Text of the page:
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  • $\begingroup$ "For instance, why do you think your independent variables are correlated? Is it that $X_1$ might have an effect on $X_2$ and this has an effect on $y$?" This is an important issue to address. If, in your observed data, $X_1$ and $X_2$ are correlated, you may not be able to disentangle the effects of $X_i$ on $y$ from each other. With just the information in your example, it is possible that $X_2$ has a causal effect on $X_1$ and $y$, and it wouldn't be feasible to vary $X_2$ while holding $X_1$ constant. $\endgroup$ – Hao Ye May 5 '14 at 9:01
  • $\begingroup$ Exactly! That is why quasi-experimental approaches would be the best to use. If this is not possible and/or there is a very good sense of how $X_1$ might affect the other variables, then a including mediator / moderator-style modelling might be a remedy. $\endgroup$ – coffeinjunky May 6 '14 at 12:56
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Regress Y on Xs, beta of X2 will be what you are looking for.

UPDATE:

I'll add to my answer based on the discussion after my original post.

Consider $y=f(x_1,x_2,x_3)$, an arbitrary smooth function. It seems that you are looking for the sensitivity of $y$ to $x_2$. This is captured by the partial derivative $\partial y/\partial x_2$. To see this it helps to look at Taylor expansion: $y(x+\Delta x)=y(x)+\partial y/\partial x_1 \Delta x_1+\partial y/\partial x_2 \Delta x_2+\partial y/\partial x_3 \Delta x_3+\partial^2 y/\partial x_1^2 (\Delta x_1)^2+\partial^2 y/(\partial x_1 \partial x_2) \Delta x_1 \Delta x_2+...$.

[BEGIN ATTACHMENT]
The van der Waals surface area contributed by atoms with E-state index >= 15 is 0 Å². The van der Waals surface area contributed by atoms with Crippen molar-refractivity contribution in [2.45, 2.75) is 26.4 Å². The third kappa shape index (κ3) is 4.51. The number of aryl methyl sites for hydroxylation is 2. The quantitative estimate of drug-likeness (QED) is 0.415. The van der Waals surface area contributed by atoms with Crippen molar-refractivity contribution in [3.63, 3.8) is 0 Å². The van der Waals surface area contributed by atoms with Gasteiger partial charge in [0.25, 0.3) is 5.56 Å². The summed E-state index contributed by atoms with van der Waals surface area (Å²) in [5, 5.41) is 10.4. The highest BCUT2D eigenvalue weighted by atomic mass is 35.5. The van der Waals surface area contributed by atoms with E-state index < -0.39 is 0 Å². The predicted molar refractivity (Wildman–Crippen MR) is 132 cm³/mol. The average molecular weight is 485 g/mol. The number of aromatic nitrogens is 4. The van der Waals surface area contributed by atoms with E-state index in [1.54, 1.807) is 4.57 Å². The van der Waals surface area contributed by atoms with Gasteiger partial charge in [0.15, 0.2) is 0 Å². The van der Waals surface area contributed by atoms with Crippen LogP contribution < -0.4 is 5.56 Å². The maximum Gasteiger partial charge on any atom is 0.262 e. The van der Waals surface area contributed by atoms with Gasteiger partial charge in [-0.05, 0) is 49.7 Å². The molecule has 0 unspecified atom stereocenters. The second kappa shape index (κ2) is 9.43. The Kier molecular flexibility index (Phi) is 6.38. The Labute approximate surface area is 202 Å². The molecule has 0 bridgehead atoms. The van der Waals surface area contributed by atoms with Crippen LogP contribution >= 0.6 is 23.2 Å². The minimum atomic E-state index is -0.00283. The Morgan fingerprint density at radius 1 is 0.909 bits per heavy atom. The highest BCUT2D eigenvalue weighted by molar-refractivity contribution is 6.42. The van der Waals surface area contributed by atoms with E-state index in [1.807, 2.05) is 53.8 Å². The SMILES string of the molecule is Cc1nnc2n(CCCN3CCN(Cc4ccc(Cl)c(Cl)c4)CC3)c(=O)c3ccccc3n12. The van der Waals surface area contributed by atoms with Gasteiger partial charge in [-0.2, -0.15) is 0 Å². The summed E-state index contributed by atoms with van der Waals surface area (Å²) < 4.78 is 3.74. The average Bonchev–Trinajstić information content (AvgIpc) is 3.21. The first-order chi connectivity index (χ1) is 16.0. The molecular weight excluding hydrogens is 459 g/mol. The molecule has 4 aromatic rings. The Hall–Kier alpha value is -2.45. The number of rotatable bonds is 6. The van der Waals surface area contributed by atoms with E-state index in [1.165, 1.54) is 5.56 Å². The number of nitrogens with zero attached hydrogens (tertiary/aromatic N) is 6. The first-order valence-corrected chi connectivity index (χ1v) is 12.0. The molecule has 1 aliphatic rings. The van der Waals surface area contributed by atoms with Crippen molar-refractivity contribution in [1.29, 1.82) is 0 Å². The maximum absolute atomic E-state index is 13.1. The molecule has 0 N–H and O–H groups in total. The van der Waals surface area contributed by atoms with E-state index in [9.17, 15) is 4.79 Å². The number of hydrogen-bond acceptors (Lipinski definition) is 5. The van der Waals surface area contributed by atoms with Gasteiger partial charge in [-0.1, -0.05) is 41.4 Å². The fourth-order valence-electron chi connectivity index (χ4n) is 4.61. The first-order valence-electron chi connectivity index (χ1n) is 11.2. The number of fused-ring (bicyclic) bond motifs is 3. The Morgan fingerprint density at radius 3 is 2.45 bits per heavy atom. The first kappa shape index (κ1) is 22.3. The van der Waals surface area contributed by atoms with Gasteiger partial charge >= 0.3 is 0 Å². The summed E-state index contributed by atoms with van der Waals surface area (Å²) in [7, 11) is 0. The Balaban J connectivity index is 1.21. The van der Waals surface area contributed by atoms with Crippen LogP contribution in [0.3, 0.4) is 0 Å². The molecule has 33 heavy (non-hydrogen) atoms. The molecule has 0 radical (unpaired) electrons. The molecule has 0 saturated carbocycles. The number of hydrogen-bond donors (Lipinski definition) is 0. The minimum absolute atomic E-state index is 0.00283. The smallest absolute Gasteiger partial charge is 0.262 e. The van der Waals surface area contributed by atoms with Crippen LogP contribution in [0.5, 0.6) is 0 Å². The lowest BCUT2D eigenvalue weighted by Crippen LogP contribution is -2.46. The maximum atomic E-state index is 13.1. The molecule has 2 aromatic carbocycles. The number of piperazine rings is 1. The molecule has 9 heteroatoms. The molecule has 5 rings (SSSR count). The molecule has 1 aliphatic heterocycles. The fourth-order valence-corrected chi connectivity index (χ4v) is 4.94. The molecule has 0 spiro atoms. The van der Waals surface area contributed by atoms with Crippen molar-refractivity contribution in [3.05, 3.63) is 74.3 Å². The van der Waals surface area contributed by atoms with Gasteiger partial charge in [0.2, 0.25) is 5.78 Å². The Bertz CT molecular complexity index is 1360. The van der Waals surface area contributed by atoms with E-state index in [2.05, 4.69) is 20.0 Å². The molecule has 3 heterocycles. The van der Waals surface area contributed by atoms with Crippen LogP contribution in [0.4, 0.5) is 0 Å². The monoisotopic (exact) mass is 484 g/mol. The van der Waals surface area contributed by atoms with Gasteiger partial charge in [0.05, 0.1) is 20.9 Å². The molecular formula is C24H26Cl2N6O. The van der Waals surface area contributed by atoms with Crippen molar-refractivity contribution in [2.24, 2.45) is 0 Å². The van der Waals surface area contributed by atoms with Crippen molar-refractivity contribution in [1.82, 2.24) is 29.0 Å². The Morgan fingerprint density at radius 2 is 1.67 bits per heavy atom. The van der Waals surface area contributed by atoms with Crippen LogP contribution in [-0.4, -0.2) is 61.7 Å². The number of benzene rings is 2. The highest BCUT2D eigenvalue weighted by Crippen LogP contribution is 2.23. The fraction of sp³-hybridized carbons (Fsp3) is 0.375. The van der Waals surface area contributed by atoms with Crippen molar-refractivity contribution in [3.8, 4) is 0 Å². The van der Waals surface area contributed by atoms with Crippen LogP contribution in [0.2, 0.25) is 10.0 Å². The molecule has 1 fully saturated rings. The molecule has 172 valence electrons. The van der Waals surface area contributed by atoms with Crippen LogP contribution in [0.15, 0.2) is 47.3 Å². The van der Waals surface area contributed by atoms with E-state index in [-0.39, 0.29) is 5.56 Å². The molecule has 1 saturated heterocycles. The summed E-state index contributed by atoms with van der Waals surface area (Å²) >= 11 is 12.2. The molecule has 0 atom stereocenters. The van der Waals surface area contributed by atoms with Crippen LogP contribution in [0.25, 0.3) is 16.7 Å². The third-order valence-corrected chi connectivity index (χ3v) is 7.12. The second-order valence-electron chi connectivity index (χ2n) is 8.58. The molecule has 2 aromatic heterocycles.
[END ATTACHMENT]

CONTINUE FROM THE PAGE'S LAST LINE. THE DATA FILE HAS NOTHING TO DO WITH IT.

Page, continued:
Note, how the interaction terms are of the second order in $\Delta$'s. So, if you're interested in the first order effects, then you are looking for $\partial f/\partial x_2$, i.e. the $\beta_{X_2}$ in your regression. Also note, that this does not preculde you from adding interaction terms in your regression such as $X_2*X_3$ or $X_1*X_2*X_3$. These are fine, but you don't need their coefficients to answer your question. When you add interaction terms, of course, your $\beta_{X_2}$ will change, but its interpretation won't.

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  • $\begingroup$ I assume you mean X2 and that beta is its coefficient in the multiple regression. This doesn't address OP's question because X2 is correlated with the other independent variables. $\endgroup$ – ArgentoSapiens Apr 24 '14 at 1:51
  • $\begingroup$ He's controlling for other variables. Thanks for pointing to a typo. $\endgroup$ – Aksakal Apr 24 '14 at 1:52
  • $\begingroup$ If you are interested in the effect $X_{2}$ has on $Y$, you probably also care about the statistical significance of the effect. While the coefficient does give you what you want in terms of the effect, you have to keep in mind that if $X_{1}$ $X_{2}$ and $X_{3}$ are correlated, they may individually show up as insignificant but be highly significant as a group. Estimates of correlated $X$s can vary quite a bit because, due to the correlation, it can be hard for the model to attribute any effect to a particular $X$. $\endgroup$ – Bruno Apr 24 '14 at 5:30